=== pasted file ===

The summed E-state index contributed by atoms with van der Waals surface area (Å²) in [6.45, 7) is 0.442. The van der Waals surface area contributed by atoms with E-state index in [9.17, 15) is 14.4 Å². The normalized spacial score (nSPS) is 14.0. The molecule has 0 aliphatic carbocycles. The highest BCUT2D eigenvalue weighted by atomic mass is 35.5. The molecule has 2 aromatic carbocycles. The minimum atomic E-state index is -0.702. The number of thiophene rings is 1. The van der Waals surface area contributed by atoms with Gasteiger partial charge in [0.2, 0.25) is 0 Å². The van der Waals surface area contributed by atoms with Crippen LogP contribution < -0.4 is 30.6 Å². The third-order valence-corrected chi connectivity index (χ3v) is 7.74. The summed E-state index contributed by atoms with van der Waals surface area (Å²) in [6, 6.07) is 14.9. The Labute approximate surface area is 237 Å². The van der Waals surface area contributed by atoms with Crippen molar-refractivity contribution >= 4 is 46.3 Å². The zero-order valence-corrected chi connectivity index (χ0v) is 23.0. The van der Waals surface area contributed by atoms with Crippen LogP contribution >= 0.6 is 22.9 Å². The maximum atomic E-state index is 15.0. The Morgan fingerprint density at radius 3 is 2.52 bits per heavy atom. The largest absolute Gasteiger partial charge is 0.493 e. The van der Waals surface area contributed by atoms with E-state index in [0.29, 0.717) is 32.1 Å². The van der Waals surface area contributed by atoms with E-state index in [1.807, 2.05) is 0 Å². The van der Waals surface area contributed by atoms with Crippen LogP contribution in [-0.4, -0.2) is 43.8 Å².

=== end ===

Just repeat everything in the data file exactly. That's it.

The summed E-state index contributed by atoms with van der Waals surface area (Å²) in [6.45, 7) is 0.442. The van der Waals surface area contributed by atoms with E-state index in [9.17, 15) is 14.4 Å². The normalized spacial score (nSPS) is 14.0. The molecule has 0 aliphatic carbocycles. The highest BCUT2D eigenvalue weighted by atomic mass is 35.5. The molecule has 2 aromatic carbocycles. The minimum atomic E-state index is -0.702. The number of thiophene rings is 1. The van der Waals surface area contributed by atoms with Gasteiger partial charge in [0.2, 0.25) is 0 Å². The van der Waals surface area contributed by atoms with Crippen LogP contribution < -0.4 is 30.6 Å². The third-order valence-corrected chi connectivity index (χ3v) is 7.74. The summed E-state index contributed by atoms with van der Waals surface area (Å²) in [6, 6.07) is 14.9. The Labute approximate surface area is 237 Å². The van der Waals surface area contributed by atoms with Crippen molar-refractivity contribution >= 4 is 46.3 Å². The zero-order valence-corrected chi connectivity index (χ0v) is 23.0. The van der Waals surface area contributed by atoms with Crippen LogP contribution >= 0.6 is 22.9 Å². The maximum atomic E-state index is 15.0. The Morgan fingerprint density at radius 3 is 2.52 bits per heavy atom. The largest absolute Gasteiger partial charge is 0.493 e. The van der Waals surface area contributed by atoms with E-state index in [0.29, 0.717) is 32.1 Å². The van der Waals surface area contributed by atoms with E-state index in [1.807, 2.05) is 0 Å². The van der Waals surface area contributed by atoms with Crippen LogP contribution in [-0.4, -0.2) is 43.8 Å².